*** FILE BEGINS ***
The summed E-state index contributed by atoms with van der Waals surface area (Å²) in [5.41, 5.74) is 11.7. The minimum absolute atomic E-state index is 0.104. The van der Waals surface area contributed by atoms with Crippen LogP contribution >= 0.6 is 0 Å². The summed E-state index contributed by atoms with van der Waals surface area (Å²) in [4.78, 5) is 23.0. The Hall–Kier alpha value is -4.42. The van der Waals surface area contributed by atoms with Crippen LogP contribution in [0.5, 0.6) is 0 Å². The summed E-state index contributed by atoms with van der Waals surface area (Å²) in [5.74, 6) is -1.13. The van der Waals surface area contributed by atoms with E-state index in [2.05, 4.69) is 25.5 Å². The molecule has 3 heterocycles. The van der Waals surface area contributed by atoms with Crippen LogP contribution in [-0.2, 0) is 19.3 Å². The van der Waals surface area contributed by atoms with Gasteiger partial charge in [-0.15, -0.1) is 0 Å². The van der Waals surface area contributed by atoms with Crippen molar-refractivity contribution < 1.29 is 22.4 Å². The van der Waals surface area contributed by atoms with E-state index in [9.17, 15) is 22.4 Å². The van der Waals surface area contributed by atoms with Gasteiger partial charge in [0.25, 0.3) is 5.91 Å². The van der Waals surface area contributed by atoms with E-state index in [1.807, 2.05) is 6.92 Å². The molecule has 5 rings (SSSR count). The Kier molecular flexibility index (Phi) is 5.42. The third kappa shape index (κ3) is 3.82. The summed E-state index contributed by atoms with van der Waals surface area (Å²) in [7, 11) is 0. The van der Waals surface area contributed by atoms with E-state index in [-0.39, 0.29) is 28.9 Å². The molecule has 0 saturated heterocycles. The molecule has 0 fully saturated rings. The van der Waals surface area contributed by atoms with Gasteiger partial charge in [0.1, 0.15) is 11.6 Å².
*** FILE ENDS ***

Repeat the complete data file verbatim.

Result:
The summed E-state index contributed by atoms with van der Waals surface area (Å²) in [5.41, 5.74) is 11.7. The minimum absolute atomic E-state index is 0.104. The van der Waals surface area contributed by atoms with Crippen LogP contribution >= 0.6 is 0 Å². The summed E-state index contributed by atoms with van der Waals surface area (Å²) in [4.78, 5) is 23.0. The Hall–Kier alpha value is -4.42. The van der Waals surface area contributed by atoms with Crippen LogP contribution in [0.5, 0.6) is 0 Å². The summed E-state index contributed by atoms with van der Waals surface area (Å²) in [5.74, 6) is -1.13. The van der Waals surface area contributed by atoms with E-state index in [2.05, 4.69) is 25.5 Å². The molecule has 3 heterocycles. The van der Waals surface area contributed by atoms with Crippen LogP contribution in [-0.2, 0) is 19.3 Å². The van der Waals surface area contributed by atoms with Gasteiger partial charge in [-0.15, -0.1) is 0 Å². The van der Waals surface area contributed by atoms with Crippen molar-refractivity contribution < 1.29 is 22.4 Å². The van der Waals surface area contributed by atoms with E-state index in [9.17, 15) is 22.4 Å². The van der Waals surface area contributed by atoms with Gasteiger partial charge in [0.25, 0.3) is 5.91 Å². The van der Waals surface area contributed by atoms with E-state index in [1.807, 2.05) is 6.92 Å². The molecule has 5 rings (SSSR count). The Kier molecular flexibility index (Phi) is 5.42. The third kappa shape index (κ3) is 3.82. The summed E-state index contributed by atoms with van der Waals surface area (Å²) in [7, 11) is 0. The van der Waals surface area contributed by atoms with E-state index in [-0.39, 0.29) is 28.9 Å². The molecule has 0 saturated heterocycles. The molecule has 0 fully saturated rings. The van der Waals surface area contributed by atoms with Gasteiger partial charge in [0.1, 0.15) is 11.6 Å².